A few years ago, Heartbleed was all over the news, and in the beginning 2018 Meltdown and Spectre have been making the rounds. But what are they exactly? While they sound like they should belong in a James Bond film, they are essentially faults in the system that could lead to sensitive data being accessed. While there hasn’t actually been any large-scale data breach, the potential for one is there, which is why people are concerned about it. We’re going to do our best to explain it to you below.
Radar Hill Blog
Tag Archives: security
Radar Hill has been in business for 16 years, and the magnitude of change in the 21st century when it comes to websites is staggering. What was a shiny new website just 5 years ago can now be outdated and leave your business with a huge potential gap in visitors and clients. There are various measurable ways that the World Wide Web has changed in 16 years, and we are publishing a “Then and Now” blog series to illustrate what a website in 2017 requires to stay current. This edition: SSL.
The World Wide Web (WWW) and its Hyper Text Transfer Protocol (HTTP), one of the languages used to communicate across the Internet, triggered a new way of sharing information. A generation ago, information was not sent via electronic wireless venues, rather everything was written down on paper. If there were secure files stored in a safe for example, you would know immediately if there was a breach, as you would be able to see any damage done. And even once the Internet became prominent, what was available for hackers to access was very limited. There were no banking records, personal identities or other personal data that were stored in cyberspace that could be accessed from anywhere at anytime.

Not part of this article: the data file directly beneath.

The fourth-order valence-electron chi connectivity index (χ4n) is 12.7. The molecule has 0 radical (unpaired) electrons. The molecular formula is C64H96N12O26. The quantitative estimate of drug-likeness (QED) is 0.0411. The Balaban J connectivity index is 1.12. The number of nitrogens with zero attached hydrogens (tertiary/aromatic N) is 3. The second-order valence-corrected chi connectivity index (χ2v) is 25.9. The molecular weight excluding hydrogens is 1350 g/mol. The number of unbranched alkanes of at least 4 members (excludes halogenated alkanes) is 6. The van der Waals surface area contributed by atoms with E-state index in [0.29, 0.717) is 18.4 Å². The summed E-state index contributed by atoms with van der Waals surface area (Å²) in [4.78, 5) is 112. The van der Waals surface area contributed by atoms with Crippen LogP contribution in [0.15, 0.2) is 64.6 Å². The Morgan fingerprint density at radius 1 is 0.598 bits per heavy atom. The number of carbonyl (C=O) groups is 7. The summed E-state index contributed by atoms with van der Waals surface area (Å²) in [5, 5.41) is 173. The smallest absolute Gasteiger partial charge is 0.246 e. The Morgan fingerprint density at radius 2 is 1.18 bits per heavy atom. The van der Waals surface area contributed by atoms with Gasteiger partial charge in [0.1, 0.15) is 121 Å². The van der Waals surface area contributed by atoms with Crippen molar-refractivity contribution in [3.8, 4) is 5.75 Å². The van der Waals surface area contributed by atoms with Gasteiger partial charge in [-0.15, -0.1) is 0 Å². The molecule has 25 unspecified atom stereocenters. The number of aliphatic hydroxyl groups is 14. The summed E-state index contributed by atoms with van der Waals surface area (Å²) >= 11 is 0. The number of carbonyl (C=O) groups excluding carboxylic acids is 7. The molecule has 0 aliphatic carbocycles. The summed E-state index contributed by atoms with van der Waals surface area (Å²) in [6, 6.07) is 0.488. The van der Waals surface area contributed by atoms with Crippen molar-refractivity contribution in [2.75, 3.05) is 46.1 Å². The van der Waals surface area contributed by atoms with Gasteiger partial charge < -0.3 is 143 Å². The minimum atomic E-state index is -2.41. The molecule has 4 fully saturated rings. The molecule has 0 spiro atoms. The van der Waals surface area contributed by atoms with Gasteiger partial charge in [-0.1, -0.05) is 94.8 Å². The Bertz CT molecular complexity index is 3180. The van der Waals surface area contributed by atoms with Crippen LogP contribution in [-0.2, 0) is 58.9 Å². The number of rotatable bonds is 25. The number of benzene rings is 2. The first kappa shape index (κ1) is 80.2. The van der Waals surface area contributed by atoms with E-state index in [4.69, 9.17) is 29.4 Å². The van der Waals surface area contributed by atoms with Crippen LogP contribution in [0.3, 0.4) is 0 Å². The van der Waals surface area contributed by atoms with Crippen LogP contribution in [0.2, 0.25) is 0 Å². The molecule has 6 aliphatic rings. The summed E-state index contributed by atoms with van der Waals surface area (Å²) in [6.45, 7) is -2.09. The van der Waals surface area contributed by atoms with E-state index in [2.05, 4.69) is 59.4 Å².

The Internet has evolved immensely in its 24 years of public use. Everything is done online. And what you need to remain secure is constantly changing. Hackers are eager to always tear down defences and exploit weaknesses, to get your information. There has been an increase in cybercrime in the last few years, with the emergence of robot networks that enable criminal activity to be conducted on an unprecedented global scale. Anyone can be targeted, and it just takes one little slip and hackers can intercept all kinds of information. However, there is something that can help combat the risks of the Internet, and that is SSL.
On Friday the 13th, join us for a talk and workshop on password security.
Almost every week, there is a news story about a site being hacked, or a data breach. Maybe you have experienced this directly? Last summer the login credentials of 117 million LinkedIn users were sold on the black market. Continue reading
As a site owner or even just as an Internet user, you may have heard whispers about SSL lately. A tech-savvy friend might have stressed the importance of using “secure sites”, or you may have seen an article announcing Google’s new favouritism for SSL. Maybe you read about the Heartbleed incident a few years back.
You may have brushed those mentions off. After all, what does some vague technical acronym have anything to do with you?
But the truth is this: SSL keeps your business safe.
How? It is an Internet security protocol that is used to encrypt information as it travels between the website server and your customers’ computers. This prevents mischief-makers from intercepting, reading, or changing that information as it travels.
SSL (which stands for Secure Sockets Layer; you can read more about it here) isn’t a new thing — it’s an established and reliable technology that’s been around for decades. It gets adopted more widely every year as the Internet gets bigger and more threats — from minor Internet vandals to malicious hackers —arrive to take a slice.
The sooner it’s on your website, the sooner your customers — and you— can reap the benefits.